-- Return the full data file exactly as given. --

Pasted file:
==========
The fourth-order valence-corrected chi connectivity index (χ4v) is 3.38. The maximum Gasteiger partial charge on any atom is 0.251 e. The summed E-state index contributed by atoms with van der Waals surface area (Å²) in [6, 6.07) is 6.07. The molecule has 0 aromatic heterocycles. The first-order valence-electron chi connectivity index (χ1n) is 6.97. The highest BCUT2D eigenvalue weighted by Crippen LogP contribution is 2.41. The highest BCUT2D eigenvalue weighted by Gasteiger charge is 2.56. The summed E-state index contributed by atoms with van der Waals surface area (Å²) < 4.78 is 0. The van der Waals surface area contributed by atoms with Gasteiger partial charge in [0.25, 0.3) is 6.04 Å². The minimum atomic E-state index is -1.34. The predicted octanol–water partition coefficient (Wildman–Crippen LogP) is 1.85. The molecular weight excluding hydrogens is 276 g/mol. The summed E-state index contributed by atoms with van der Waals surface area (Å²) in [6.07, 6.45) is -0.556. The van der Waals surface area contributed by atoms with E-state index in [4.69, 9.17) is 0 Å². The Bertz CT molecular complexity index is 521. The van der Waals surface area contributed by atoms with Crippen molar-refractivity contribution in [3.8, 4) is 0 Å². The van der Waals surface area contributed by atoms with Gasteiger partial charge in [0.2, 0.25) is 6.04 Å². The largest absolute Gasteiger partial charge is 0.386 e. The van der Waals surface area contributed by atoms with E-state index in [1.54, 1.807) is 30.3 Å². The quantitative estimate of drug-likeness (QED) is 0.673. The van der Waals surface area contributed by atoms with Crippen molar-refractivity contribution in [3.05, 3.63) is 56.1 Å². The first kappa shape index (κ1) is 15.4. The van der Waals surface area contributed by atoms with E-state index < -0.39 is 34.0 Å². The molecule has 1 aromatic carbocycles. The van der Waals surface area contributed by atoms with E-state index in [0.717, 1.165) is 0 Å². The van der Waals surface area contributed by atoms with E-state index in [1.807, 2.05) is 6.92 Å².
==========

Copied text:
The fourth-order valence-corrected chi connectivity index (χ4v) is 3.38. The maximum Gasteiger partial charge on any atom is 0.251 e. The summed E-state index contributed by atoms with van der Waals surface area (Å²) in [6, 6.07) is 6.07. The molecule has 0 aromatic heterocycles. The first-order valence-electron chi connectivity index (χ1n) is 6.97. The highest BCUT2D eigenvalue weighted by Crippen LogP contribution is 2.41. The highest BCUT2D eigenvalue weighted by Gasteiger charge is 2.56. The summed E-state index contributed by atoms with van der Waals surface area (Å²) < 4.78 is 0. The van der Waals surface area contributed by atoms with Gasteiger partial charge in [0.25, 0.3) is 6.04 Å². The minimum atomic E-state index is -1.34. The predicted octanol–water partition coefficient (Wildman–Crippen LogP) is 1.85. The molecular weight excluding hydrogens is 276 g/mol. The summed E-state index contributed by atoms with van der Waals surface area (Å²) in [6.07, 6.45) is -0.556. The van der Waals surface area contributed by atoms with E-state index in [4.69, 9.17) is 0 Å². The Bertz CT molecular complexity index is 521. The van der Waals surface area contributed by atoms with Crippen molar-refractivity contribution in [3.8, 4) is 0 Å². The van der Waals surface area contributed by atoms with Gasteiger partial charge in [0.2, 0.25) is 6.04 Å². The largest absolute Gasteiger partial charge is 0.386 e. The van der Waals surface area contributed by atoms with E-state index in [1.54, 1.807) is 30.3 Å². The quantitative estimate of drug-likeness (QED) is 0.673. The van der Waals surface area contributed by atoms with Crippen molar-refractivity contribution in [3.05, 3.63) is 56.1 Å². The first kappa shape index (κ1) is 15.4. The van der Waals surface area contributed by atoms with E-state index < -0.39 is 34.0 Å². The molecule has 1 aromatic carbocycles. The van der Waals surface area contributed by atoms with E-state index in [0.717, 1.165) is 0 Å². The van der Waals surface area contributed by atoms with E-state index in [1.807, 2.05) is 6.92 Å².